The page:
What are some of the overhead costs at your company or a company that you are familiar with?

Overheads in our company include all other expenses on labor, other materials and or services that the management cannot economically identify with any specific products or costs per unit. In this case, there are times when the company incurs expenses on indirect material, labor and there is not specific cost object to which it can be feasibly allocated. In manufacturing companies, these overheads mat vary from administration, sales as well as distribution (Woods & Sangster, 2005)

Description and treatment of some of the overhead costs

The factory overhead costs are incurred within the production units apart from the normal direct material and labor costs. This is an indirect cost and, Wood & Sangster, (2007) argues that according to the GAAP, these cost are not product cost and this can only be reported as expenses in the company’s income statements of the specific fiscal period in which they accrued/occurred. These may include depreciation, rents, and indirect materials (Coe, Schildhouse, Weygandt, Kimmel, & Kieso, 2010).

While overhead can be classified functionally in terms of the department such as manufacturing, or administration, they can also be classified based on the nature such as semi variable overhead, fixed overhands and the rest (Weygandt, Kieso, & Kimmel, 2002)

How the overhead is calculated

The company calculated its overheads as a portion or percentage of manufacturing cost. For example, it always consider its overheads to be the percentage of its direct labor cost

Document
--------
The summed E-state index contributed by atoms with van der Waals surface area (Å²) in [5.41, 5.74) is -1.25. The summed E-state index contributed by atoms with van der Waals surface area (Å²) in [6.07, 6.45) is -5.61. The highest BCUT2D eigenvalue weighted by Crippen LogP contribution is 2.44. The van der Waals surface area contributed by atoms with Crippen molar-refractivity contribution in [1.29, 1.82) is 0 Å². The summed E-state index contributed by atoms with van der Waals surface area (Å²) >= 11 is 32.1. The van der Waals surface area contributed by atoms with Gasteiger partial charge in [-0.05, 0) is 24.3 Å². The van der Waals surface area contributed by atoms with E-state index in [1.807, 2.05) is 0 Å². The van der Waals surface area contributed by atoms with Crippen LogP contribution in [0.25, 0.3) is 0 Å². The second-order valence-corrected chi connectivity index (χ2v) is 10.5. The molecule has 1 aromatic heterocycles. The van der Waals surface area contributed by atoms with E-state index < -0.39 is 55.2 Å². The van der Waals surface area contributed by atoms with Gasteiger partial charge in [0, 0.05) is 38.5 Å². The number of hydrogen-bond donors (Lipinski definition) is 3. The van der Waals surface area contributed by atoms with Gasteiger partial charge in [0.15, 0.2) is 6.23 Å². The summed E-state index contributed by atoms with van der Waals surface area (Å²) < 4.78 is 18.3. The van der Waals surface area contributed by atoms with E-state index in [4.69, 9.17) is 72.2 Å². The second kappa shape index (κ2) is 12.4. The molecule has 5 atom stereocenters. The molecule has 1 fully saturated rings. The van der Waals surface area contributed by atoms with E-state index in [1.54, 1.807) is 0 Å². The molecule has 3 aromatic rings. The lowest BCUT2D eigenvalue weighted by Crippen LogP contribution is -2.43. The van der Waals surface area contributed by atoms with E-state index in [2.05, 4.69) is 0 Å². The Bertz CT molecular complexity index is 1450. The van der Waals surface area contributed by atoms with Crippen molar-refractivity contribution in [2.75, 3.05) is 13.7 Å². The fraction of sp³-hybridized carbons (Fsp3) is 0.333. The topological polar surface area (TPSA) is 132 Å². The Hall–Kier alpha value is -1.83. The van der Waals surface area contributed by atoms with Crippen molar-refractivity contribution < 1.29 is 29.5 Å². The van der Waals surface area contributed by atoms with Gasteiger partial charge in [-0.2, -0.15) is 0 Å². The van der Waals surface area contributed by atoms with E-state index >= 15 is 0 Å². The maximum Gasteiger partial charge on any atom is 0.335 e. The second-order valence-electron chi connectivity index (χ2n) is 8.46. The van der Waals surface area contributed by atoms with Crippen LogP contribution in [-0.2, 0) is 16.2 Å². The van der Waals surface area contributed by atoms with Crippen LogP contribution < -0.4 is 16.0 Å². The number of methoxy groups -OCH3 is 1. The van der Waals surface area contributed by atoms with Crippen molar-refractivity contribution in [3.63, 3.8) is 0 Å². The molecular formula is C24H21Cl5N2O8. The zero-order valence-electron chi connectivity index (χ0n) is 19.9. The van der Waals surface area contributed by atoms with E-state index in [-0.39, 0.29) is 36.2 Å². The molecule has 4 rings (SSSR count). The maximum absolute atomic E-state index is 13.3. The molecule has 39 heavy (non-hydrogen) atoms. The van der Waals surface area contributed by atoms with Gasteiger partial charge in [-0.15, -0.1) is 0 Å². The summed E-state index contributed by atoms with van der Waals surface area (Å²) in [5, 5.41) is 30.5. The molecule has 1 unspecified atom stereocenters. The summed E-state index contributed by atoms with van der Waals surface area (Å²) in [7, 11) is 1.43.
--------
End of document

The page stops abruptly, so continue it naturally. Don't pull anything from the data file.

OH= x% of company’s direct labor cost. The percentage is calculated as a ration of the factory overheads to direct labors. In this case, FO/DR= OH ratio. The overhead ratio is a percentage used to determine final cost of the products.

The cost of the product = Direct Labor+ Direct Materials+ Factory OH

How I think they should be allocated.

Eisen, (2013) recommends that overhead should be allocated using the duirect method, which involves allocating each department’s total cost to the specific departments without considering the fact that these departments also produced intermediate goods for other departments. For example, in a company with a machining, and assembly department, the overhead is apportioned to each department in a predetermined ration due to the intensiveness of their operations. In this case, if the OH is $200,000. The allocation is as shown below

Machining department=60%of 200,000= $120,000

The assembly department = 40% of 200,000= $80,000

Conclusion

It is important tom note that the production costs can only be derived from the production budget to accurately calculate the overhead rates. Each company can model its own unique way of determining, allocating, and apportioning the overheads based on their operations (service/manufacturing), or prevailing accounting principles.

References

Coe, M., Schildhouse, R. A., Weygandt, J. J., Kimmel, P. D., & Kieso, D. E. (2010).Peachtree complete accounting for Accounting principles. Hoboken, NJ: Wiley.

Eisen, P. J. (2013). Accounting. Barron’s Educational Series, Incorporated.

Weygandt, J. J., Kieso, D. E., & Kimmel, P. D. (2002). Accounting principles. New York: John Wiley & Sons.

Wood, F., & Sangster, A. (2005). Business accounting. Harlow, England: Financial Times Pitman Publishing.

Wood, F., & Sangster, A. (2007). Frank Wood’s business accounting. Harlow: FT Prentice Hall.

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